Jesus has been preparing his disciples for what is to come. He has met the challenges brought by the established leaders of the community, and he has continued to respond with love and compassion to the needs of the people. But his eyes are set on Jerusalem, the location of the ultimate challenge embedded in his call. He understands the absolute nature of his messianic identity, and he is ready to make the supreme sacrifice.
Knowing what is to come, Jesus wants to prepare his disciples. He tries to ensure that those he has called, those who have walked with him during the years of his earthly ministry, are also ready for the final act. But they fear facing the stark reality of his call and mission as Messiah. Peter, the self-selected spokesperson, rails against a message that he considers inappropriate for the Messiah.
Fear greatly deters the work of ministry. The call of Christ, to love as Christ loves, offers a great challenge, and we are sometimes afraid to step out into the unknown. Like Moses, we offer many excuses, or like Peter, we refuse to listen to the word that Christ speaks into our hearts. We often make excuses or protest our ability to do the work of God, to live fully a life of Christian love. Most often it is because of fear. We forget that those whom Christ calls he empowers.
God prepares us for a holy life, and God’s presence supports us as we step out and live fully as Christians. We can face the challenge of Christian discipleship through the presence and grace of God.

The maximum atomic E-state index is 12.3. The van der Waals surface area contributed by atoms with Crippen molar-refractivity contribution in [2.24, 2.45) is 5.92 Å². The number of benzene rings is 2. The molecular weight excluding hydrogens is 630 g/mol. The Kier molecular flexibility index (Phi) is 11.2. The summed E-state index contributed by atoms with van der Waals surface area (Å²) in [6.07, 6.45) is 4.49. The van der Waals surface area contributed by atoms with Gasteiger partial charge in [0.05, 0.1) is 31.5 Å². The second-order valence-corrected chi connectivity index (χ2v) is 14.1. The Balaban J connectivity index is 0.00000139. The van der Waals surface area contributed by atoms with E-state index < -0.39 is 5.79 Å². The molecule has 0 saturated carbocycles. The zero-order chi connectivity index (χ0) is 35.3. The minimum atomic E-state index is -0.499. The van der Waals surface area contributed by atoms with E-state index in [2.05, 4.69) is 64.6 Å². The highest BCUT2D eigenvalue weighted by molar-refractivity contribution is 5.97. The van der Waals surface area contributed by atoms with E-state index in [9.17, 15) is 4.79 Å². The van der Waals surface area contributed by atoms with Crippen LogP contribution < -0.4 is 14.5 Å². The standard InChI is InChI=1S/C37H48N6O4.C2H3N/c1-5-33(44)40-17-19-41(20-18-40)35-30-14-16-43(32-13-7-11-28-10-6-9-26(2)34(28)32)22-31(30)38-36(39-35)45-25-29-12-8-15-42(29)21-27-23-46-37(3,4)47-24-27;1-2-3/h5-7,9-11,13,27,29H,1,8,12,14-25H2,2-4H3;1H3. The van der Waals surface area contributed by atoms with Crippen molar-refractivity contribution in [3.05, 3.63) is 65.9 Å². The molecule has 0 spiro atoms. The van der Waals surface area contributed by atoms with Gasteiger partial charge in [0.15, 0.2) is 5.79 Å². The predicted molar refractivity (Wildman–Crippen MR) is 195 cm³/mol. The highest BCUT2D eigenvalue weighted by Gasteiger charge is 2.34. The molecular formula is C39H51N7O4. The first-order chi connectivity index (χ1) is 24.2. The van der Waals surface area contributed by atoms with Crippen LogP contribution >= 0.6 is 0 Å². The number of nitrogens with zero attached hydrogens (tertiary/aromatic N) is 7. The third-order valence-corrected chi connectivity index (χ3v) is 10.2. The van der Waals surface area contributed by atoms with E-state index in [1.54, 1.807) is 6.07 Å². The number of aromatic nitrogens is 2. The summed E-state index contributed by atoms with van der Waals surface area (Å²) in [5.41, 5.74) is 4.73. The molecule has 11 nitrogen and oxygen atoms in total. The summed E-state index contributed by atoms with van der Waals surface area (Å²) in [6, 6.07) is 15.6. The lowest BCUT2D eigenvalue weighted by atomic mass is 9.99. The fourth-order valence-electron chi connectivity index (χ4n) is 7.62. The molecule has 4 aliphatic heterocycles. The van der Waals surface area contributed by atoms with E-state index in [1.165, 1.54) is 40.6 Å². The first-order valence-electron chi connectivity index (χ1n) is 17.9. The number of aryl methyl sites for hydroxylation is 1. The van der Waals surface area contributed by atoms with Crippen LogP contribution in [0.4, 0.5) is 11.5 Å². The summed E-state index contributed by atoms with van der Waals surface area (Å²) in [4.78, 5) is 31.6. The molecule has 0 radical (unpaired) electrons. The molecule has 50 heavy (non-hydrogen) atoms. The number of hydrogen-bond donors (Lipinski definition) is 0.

Christ, you are our Savior and guide. Help us to follow your lead in the assurance that we have been empowered by your grace. Amen.
In Exodus 3, Moses is moved to inspect the bush because it is an oddity, and in so doing he encounters the presence of the living God. Not even Moses could be prepared for the challenge that ensues. Psalm 105 recites God’s great acts of mercy in Israel’s life; in this instance, focusing on Moses and Aaron. The key verb here is “sent,” and its subject is God. In Romans 12, Paul takes the notion of covenant demand and expounds on it. Christians are called not simply to keep rules; they are transformed and readied for new life in the world. Paul provides an inventory of new life for those who are changed and renewed by the gospel. The Gospel reading is one of Jesus’ most acute reflections on the obedience expected of the faithful. He announces his own destiny of suffering obedience and invites his disciples to share in that radical destiny. For the faithful, there is no “business as usual”; it’s a divine call that brings challenge.
• Read Exodus 3:1-15. Have you experienced God’s call to something you felt ill-equipped for? What did you say to God? to yourself?
• Read Psalm 105:1-6, 23-26, 45c. How difficult is it for you to praise God in the midst of turmoil? Why?
• Read Romans 12:9-21. Where in your life do you have opportunities to bless those who curse you?
• Read Matthew 16:21-28. What does your call to discipleship in Christ cost you?
Respond by posting a prayer.
This season, Whitney R. Simpson has given us the gift we must open: a clear, accessible invitation to connect with the divine spark that is within us. This is the best present: being present for Jesus’ birth, God made human.”
Learn more about our newest Advent resource, Fully Human, Fully Divine here.